I contemplated for a moment whether it was going to be worth heading back up the Marte chair, then thankfully decided to head back up. Upon reaching the top, once again I was greeted by a friendly Las Leñas Ski Patroller who through a mixture of Spanish and hand gestures signaled they had just opened the upper front face of the mountain from Eduardo to Mercurio. I was stoked since this portion of the mountain had been closed for the past few days because of the “slide-for-life” snow conditions.
As I made my way over to Variante Eduardo, however, it started to sink in that I was on a 97mm underfoot, fairly short and playful ski. I started to question the skis’ ability to handle what I may be getting myself into. I proceeded slowly into the steep, narrow upper section of Eduardo and was greeted with perfect spring snow. I quickly gained confidence in the Soul Rider and starting ripping short and quick turns down this lightly moguled section.
Veering left into Variante Eduardo, the slope eased and opened up while the corn gradually became deeper. Still gaining confidence in the skis, I slowly opened up the turns until I was full-on flying down the mountain, leaving Super G tracks behind. Much like at slower speeds on the groomers, I could control the turn radius by softly feathering the edge angle and smearing the shape of turn I wished. In these conditions, the Soul Rider’s tip rocker and moderate flex gave me confidence I wouldn’t stuff a dip when encountering the random soft spot. When I reached the bottom, I realized I had just completed one of the best runs of the trip. I went top to bottom without stopping, had super fun tight turns on the upper steep section, and raced “mach loony” the remainder of the run over perfect corn. I was all smiles. (Thank you, Mr. Ski Patroller!)
I quickly started making my way back to Marte for another lap, running into Jonathan and Ryan along the way and making them tag along. Lap 2 was equally as fun, and the Soul Riders proved their prowess on run 1 wasn’t a fluke. With the sun getting low, we called it a day and made our way to the Innsbrook for a pre-dinner snack, which, as usual, involved Torta.
After this single day on the Soul Rider, I am most inclined to reference one of my favorite skis of the past, the 09/10 K2 Kung Fujas. I loved that ski because it was a blast everywhere on the hill, including groomers, trees, park, and steep technical lines. Of course with its size, length, and flex, it had limitations, but all skis do in one way or another; it’s about knowing them. The Soul Rider reminds me of that ski, only better. The skis share a very similar rocker profile, with the Soul Rider being a little bit wider, especially in the tip, and having a slightly firmer and more progressive flex. Overall, the Soul Rider offered a ride that instilled more confidence skiing all over the mountain.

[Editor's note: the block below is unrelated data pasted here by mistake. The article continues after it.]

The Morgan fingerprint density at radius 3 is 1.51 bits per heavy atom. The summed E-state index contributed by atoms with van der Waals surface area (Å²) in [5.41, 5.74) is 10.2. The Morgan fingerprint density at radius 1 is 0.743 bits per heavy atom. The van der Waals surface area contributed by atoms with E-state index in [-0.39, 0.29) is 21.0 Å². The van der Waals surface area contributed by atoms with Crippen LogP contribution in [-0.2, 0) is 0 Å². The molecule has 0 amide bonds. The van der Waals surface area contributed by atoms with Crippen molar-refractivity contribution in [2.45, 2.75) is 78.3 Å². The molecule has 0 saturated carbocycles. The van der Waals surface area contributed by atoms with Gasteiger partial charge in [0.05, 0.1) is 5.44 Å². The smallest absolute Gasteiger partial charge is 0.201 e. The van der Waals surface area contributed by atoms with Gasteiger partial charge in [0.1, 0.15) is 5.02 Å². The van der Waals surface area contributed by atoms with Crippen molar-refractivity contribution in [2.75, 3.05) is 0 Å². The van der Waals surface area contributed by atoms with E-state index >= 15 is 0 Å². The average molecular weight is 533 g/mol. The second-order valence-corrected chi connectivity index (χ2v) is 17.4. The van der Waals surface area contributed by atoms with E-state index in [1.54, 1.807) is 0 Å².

One aspect I can’t comment on, or compare at this time, is the Soul Rider’s jumping abilities. As usual, I can’t wait to give them a twirl in the air to see how they feel. I did have trouble nose pressing the skis at the given mount location. With more time, I will play around with the mount (moving forward and back) to see how that affects various aspects of the skis’ performance.
Jason’s Bottom Line:
My time on the Soul Rider is obviously very limited, but they have made a very strong first impression. If you are looking for a ~100mm underfoot, poppy, twin-tipped, all-mountain ski that feels very comfortable on both very firm and soft snow, I already feel the Soul Rider should be near the top of your list.
See Jason Hutchins’ Update on the Nordica Soul Rider
NEXT: WILL BROWN’S IMPRESSIONS
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